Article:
In the book "EJB 3 in Action" (by Debu Panda, Reza Rahman and Derek Lane) I've found the following passage:
"Keep in mind that you must not inject a stateful session bean into a stateless object, such as stateless session bean or servlet that may be
shared by multiple concurrent clients (you should use JNDI in such cases instead)."
Could someone please elaborate on that ? I don't see how JNDI could help in such a case and why dependency injection is an issue.
(I realize that using a stateful bean inside a stateless one is not very useful, since after each method call the stateless object "forgets the state".)
Well I'm not a pro at this but I did some research on the internet. I think the default behavior of StatelessSessionBeans is that the container manages a pool of its objects and uses a unique object to sever a request. Now this behavior can be modified using @ConcurrencyManagement(BEAN) annotation. The explanation given in the book definitely applies to Servlets. This is because EJBs are injected at class level. And the same servlet instance is used to serve all the client request for that URL pattern. So the same stateful session bean would be shared to respond to all requests which is not the correct behavior as different clients will share same data in the stateful session bean. I think by lookup, the book authors are mentioning to lookups done inside the doGet or doPost method so that there is a different bean instance to respond to each request.
I may be wrong here as I don't know much about this and I couldn't find much over the internet. Maybe injection leads to same stateful session bean injected into multiple stateless session beans and servlets or something else but I thought I should put forward my point of view as you've not got any other response...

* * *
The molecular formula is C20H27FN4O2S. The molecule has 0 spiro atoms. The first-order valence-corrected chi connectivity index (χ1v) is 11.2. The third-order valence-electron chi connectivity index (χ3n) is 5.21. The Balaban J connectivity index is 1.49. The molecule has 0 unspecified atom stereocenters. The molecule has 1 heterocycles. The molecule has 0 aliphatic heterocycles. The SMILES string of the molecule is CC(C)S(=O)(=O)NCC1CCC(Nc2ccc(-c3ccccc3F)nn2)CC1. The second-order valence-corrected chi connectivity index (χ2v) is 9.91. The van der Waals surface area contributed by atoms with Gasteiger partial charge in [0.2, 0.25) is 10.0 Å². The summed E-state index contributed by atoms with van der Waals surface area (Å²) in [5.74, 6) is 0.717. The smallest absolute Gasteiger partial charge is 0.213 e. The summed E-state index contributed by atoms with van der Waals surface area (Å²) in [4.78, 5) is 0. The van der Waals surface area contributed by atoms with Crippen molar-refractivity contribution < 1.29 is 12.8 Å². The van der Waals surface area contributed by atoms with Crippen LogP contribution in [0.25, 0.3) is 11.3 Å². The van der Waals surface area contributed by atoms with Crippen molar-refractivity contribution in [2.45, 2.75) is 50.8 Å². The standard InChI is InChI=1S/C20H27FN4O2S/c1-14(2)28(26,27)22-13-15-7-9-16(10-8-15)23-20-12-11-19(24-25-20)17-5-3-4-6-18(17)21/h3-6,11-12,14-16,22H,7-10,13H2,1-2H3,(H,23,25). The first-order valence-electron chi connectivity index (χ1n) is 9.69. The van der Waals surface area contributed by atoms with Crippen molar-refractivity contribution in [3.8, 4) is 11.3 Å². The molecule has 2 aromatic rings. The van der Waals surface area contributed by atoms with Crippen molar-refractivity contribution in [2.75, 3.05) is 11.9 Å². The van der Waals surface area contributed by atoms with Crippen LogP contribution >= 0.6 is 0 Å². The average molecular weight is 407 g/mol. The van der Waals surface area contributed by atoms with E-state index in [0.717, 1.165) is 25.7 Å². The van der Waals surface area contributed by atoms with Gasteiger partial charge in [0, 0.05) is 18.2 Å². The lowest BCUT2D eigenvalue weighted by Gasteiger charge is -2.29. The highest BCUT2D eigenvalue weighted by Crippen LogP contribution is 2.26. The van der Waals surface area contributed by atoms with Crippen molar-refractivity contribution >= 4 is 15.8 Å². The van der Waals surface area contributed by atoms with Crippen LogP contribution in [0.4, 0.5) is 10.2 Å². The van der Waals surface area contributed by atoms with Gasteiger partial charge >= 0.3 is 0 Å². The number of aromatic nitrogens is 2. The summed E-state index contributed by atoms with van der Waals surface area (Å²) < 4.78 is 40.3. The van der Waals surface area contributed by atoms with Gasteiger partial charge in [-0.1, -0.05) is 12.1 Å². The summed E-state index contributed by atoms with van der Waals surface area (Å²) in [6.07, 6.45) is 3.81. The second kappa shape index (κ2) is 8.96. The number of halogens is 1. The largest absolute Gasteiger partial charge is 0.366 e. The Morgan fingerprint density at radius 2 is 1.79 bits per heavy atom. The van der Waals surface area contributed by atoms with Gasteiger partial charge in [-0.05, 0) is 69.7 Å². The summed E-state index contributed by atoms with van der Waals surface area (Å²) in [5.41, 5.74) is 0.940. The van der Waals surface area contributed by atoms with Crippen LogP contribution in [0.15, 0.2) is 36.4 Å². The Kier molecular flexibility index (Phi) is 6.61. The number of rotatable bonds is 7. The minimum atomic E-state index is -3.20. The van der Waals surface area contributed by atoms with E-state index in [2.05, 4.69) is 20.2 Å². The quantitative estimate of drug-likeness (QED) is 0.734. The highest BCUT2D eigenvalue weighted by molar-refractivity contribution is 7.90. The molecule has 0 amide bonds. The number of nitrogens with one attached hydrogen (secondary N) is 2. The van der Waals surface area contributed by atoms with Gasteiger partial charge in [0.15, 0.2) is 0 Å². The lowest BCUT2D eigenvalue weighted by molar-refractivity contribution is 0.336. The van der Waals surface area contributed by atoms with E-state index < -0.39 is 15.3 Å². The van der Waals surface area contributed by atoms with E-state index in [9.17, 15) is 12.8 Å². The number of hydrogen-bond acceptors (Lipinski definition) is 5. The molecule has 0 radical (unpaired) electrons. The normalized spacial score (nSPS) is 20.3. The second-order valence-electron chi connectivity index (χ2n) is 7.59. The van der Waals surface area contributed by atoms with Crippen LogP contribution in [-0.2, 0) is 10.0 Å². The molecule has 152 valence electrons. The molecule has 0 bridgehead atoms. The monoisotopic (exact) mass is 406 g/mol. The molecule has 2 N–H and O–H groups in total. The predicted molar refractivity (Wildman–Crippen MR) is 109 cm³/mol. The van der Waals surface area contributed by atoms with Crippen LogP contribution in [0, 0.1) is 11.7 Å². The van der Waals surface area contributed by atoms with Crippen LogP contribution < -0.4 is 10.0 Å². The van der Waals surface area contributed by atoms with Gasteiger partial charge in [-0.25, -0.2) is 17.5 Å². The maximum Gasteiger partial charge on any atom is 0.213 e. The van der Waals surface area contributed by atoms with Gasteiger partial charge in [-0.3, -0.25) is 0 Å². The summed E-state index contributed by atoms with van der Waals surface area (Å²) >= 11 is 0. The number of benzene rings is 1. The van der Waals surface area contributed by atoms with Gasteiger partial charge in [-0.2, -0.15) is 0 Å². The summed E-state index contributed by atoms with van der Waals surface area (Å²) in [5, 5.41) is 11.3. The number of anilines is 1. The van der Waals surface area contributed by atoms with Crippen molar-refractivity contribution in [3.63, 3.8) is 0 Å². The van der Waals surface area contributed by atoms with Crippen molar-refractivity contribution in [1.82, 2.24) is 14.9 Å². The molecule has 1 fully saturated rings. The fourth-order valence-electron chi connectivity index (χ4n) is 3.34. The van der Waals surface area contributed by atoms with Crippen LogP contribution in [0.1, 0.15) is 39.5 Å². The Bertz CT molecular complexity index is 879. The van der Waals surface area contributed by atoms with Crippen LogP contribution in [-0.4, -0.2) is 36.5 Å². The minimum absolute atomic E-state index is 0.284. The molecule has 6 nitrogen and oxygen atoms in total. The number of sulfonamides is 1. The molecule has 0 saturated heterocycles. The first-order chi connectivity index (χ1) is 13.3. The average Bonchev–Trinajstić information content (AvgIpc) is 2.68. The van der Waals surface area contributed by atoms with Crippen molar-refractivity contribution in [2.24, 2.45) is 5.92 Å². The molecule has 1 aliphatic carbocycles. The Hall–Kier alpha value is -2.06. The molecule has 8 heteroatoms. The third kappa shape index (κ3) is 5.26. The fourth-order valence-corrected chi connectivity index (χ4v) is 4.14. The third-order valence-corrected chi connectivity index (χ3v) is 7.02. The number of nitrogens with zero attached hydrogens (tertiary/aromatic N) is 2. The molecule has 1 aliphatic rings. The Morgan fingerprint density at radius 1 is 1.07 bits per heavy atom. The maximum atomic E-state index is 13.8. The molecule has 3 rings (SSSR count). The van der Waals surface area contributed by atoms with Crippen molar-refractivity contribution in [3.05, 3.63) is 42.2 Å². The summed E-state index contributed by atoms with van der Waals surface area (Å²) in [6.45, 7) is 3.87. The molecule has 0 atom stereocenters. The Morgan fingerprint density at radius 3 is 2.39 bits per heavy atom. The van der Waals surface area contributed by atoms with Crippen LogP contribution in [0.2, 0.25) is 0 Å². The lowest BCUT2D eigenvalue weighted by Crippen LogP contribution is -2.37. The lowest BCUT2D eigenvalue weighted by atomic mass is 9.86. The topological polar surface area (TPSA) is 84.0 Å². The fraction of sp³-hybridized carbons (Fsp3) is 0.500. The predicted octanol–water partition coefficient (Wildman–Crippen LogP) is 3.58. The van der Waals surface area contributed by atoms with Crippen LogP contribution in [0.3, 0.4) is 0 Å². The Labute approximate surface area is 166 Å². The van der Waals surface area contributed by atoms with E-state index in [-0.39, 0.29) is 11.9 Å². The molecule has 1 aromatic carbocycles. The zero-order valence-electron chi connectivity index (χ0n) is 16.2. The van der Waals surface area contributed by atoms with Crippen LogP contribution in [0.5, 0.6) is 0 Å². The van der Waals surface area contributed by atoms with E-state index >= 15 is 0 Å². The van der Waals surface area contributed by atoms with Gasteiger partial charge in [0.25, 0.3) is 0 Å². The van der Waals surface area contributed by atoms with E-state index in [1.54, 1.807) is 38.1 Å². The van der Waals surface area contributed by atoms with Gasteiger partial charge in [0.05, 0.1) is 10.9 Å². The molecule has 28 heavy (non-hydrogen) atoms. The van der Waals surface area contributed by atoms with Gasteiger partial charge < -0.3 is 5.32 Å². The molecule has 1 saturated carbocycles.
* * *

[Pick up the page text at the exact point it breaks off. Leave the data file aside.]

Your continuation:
The Java EE specs say that when you do a JNDI lookups, the object returned must be a unique instance (apart from very few exceptions, like shared connection factories, immutable objects etc). When you specify that a certain field / property needs dependency injection, the container performs injection after the constructor runs, and it is implemented as a JNDI lookup under the hood.
Now, the thing is that stateless objects (stateless session beans - SLSB or servlets) are not linked to any particular client, and for example, there is generally only one servlet instance per web context. So, if any SFSB (statefull session bean) was injected in a servlet, all requests would be able to put / get data into it, even the ones that are totally unrelated (not part of the same HTTP session). The same is for SLSB - when a bean is created, a SFSB would be injected for each SLSB in the pool (each would have its own instance), but you can never tell which bean serves requests of which client, so you could basically end up being able to read state that another client has set - just like in a case of a servlet.
However, there are ways to bypass this - and these are explicit JNDI lookups. For example, when each HTTP request comes in for a servlet, each would have a JNDI lookup call, and each request would get its very own instance of a SFSB (again, this is a requirement of Java EE specs). It could then store it in a HttpSession. The same for SLSB - explicit JNDI lookups in a method return new instances of SFSB, and these would be scoped for the given SLSB business method call - note there are test cases where it is usefull to be able to call another bean's methods in a sequence, and be sure that the same instance is used.
To answer your question, in short if you DI stateful session bean to a Servlet, the Servlet is shared by many clients, if a client call remove on the SFSB, then another client try to use that SFSB, your application is come to an end (an exception will be thrown).
Hope this helps.
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Joined: Nov 30, 2008
Thanks for your answers.
The really unclear issue was why would you inject a stateful bean into a stateless one (even using JNDI) ? But I guess there are scenarios where you
need to do something like this:
1. call a stateless bean method
1.1 stateful bean proxy = JNDI lookup
1.2 stateful bean proxy -> call method 1
1.3 stateful bean proxy -> call method 2
1.4 stateful bean proxy -> call method 3
Do you have real life examples of this kind ?
The scenario where you'd use a stateful bean from a servlet is clear: a typical web shopping cart application (like the Java petstore).